lNames = ['Daniel', 'Basi', 'Rupal', 'Dim', 'Leello', 'Mike']
lGrades = ['F', 'B', 'A', 'C', 'A', 'B']
mergeListsAsDict(lNames, lGrades)
```

Run the cell bellow to verify your solution

In [ ]:

```
dictResult = {
'Daniel': 'F',
'Basi': 'B',
'Rupal': 'A',
'Dim': 'C',
'Leello': 'A',
'Mike': 'B'
}
assert mergeListsAsDict(lNames, lGrades) == dictResult, 'The solution is incorrect'
```

Write a function `getStudentsWithGrade(d, grade)`

where `d`

is the dictionary mapping sutdents names to grades and `grade`

is a grade (from A to F) as a string, that returns a list of students with that given grade.

For example, `getStudentsWithGrade({'Daniel': 'F', 'Rupal': 'A'}, 'A')`

returns `['Rupal']`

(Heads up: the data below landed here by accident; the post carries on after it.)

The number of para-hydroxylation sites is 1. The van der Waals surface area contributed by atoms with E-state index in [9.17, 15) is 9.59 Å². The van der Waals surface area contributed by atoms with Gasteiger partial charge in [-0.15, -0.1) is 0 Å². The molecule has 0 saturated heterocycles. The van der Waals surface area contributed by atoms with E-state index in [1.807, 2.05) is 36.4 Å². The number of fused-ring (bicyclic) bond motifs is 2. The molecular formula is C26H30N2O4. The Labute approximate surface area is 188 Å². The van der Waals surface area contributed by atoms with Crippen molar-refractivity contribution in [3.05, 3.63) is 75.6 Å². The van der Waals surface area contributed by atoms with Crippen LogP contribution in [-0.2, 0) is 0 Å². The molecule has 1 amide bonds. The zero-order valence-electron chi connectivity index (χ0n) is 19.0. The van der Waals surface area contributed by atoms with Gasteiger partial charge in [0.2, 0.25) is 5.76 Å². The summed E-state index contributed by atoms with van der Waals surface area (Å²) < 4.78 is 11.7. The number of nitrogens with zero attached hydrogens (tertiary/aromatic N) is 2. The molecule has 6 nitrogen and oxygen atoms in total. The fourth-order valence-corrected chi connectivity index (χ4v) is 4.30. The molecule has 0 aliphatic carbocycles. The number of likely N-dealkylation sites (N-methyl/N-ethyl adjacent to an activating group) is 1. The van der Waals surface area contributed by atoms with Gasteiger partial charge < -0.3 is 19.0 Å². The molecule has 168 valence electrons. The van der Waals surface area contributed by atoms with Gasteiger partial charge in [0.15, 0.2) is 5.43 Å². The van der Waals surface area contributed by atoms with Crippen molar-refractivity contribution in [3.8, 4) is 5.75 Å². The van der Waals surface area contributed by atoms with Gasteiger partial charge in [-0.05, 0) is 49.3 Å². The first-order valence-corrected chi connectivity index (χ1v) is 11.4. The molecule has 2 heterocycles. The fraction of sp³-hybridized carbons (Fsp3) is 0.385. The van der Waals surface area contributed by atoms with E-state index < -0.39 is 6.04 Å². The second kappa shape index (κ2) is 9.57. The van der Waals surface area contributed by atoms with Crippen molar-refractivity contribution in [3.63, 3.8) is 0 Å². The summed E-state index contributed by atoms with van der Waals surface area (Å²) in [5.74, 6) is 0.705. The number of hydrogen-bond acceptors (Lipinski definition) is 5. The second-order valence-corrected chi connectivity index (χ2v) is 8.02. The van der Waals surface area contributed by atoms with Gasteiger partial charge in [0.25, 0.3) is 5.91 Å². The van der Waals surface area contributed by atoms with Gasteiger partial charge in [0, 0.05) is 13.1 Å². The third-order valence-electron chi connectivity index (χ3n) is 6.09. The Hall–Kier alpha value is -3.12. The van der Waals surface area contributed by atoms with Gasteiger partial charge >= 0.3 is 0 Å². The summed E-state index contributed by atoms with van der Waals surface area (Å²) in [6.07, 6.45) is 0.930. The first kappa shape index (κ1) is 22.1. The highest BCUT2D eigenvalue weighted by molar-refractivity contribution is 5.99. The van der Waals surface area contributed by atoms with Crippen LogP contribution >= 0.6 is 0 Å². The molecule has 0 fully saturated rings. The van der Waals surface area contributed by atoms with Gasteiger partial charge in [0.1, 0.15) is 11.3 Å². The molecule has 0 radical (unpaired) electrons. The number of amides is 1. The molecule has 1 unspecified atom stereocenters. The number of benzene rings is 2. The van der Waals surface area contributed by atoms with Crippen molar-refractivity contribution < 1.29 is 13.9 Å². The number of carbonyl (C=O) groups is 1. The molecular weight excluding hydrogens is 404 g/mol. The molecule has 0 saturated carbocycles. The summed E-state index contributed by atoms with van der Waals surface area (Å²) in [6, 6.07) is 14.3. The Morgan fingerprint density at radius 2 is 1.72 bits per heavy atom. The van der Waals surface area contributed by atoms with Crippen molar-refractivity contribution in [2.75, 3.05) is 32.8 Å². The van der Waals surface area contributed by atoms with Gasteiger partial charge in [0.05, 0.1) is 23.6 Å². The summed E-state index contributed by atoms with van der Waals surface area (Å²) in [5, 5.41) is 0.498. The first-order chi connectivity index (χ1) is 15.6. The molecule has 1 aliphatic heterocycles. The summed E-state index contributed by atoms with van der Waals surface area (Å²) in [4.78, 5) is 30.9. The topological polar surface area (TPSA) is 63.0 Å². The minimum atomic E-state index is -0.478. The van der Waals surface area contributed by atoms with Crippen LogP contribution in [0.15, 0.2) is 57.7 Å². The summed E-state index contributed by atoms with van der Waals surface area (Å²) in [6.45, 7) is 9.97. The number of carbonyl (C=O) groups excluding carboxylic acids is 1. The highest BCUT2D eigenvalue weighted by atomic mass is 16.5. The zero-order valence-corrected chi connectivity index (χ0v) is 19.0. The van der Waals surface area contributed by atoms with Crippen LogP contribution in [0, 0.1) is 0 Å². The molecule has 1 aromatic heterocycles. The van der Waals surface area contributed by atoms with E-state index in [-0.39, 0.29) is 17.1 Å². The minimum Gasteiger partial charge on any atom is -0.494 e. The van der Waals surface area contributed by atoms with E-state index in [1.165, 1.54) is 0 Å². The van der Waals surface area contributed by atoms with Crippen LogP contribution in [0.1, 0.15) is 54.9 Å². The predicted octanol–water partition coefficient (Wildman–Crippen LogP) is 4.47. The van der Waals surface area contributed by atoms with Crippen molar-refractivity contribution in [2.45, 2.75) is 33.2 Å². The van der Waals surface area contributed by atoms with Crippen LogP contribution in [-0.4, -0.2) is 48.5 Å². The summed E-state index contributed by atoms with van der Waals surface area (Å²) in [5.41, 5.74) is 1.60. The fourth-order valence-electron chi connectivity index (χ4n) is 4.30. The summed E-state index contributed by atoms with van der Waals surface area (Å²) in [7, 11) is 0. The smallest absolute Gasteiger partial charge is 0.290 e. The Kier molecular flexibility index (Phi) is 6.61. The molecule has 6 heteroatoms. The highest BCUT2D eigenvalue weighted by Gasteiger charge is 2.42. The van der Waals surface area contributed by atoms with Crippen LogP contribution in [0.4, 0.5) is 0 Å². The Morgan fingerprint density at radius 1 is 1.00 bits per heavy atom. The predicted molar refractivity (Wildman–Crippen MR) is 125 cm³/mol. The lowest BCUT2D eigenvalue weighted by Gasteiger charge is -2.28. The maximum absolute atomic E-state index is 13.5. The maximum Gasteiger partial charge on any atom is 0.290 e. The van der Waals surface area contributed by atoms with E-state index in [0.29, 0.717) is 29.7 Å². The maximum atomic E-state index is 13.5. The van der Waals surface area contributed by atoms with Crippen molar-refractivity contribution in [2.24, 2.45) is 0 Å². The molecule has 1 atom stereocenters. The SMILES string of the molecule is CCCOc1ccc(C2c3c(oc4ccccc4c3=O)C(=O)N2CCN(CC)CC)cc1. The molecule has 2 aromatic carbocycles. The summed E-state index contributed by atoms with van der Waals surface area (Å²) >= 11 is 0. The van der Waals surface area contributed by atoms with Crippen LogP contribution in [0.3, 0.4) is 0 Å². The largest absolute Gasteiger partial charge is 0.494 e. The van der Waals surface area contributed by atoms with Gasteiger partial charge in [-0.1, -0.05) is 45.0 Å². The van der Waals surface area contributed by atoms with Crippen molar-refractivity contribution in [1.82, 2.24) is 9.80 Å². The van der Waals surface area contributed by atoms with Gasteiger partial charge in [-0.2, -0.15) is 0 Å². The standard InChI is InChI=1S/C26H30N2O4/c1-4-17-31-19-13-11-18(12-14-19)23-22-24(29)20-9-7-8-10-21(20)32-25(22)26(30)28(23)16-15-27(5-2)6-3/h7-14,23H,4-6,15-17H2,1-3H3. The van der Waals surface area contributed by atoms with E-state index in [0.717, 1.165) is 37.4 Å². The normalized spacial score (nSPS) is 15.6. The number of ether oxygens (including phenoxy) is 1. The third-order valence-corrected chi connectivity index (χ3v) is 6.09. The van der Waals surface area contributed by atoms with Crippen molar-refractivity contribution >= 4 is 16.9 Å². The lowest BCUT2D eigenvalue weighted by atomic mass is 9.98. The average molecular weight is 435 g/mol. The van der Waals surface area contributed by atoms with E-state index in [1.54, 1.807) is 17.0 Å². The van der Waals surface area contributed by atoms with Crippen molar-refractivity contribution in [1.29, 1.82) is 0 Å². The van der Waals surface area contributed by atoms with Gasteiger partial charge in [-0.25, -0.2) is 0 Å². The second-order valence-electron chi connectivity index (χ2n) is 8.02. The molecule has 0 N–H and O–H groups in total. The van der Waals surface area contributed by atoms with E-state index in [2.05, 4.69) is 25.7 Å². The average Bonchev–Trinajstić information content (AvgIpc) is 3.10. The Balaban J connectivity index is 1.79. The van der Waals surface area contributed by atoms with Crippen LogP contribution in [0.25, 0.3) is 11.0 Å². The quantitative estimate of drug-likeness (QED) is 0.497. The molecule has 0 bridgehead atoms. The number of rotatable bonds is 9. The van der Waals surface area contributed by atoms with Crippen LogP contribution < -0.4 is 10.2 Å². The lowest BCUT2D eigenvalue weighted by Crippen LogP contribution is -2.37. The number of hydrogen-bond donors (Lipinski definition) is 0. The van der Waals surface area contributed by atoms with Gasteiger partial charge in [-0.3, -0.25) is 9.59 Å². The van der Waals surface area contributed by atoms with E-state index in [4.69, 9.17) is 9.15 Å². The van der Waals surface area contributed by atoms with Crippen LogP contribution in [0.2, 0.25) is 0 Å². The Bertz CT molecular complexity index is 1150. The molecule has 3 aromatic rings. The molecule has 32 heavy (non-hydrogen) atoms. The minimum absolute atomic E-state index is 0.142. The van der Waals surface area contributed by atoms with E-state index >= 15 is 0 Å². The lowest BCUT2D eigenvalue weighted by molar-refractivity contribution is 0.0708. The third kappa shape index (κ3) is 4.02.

.

Also, `getStudentsWithGrade({'Daniel': 'A', 'Rupal': 'A'}, 'A')`

returns `['Daniel', 'Rupal']`

.

Also, `getStudentsWithGrade({'Daniel': 'F', 'Rupal': 'A'}, 'D')`

returns `[]`

We are given a dictionary `friends`

mapping people to their friends. We want to write a function `getFriendsOfFriends(d)`

where `d`

would be that dictionary mapping people to their friends, that returns anonther dictionary mapping the same keys of people to friends of their friends. We can assume each person can't be friends with themselves.

For example,

```
getFriendsOfFriends({'Amy': ['Daniel', 'Basi', 'Teddy'],
'Teddy': ['Rupal', 'Elvis', 'Amy']})
```

returns `{'Amy': ['Rupal', 'Elvis'], 'Teddy': ['Daniel', 'Basi']}`

In [ ]:

```
def getFriendsOfFriends(friends):
# Complete the function here
return {}
```

In [ ]:

```
friends = {
'Basi' : ['Leello', 'Jessica', 'Corina', 'Isabelle'],
'Jessica': ['Rupal', 'Daniel', 'Dim'],
'Arash': ['Will', 'Mike'],
'Mike': ['Will', 'Jessica', 'Arash'],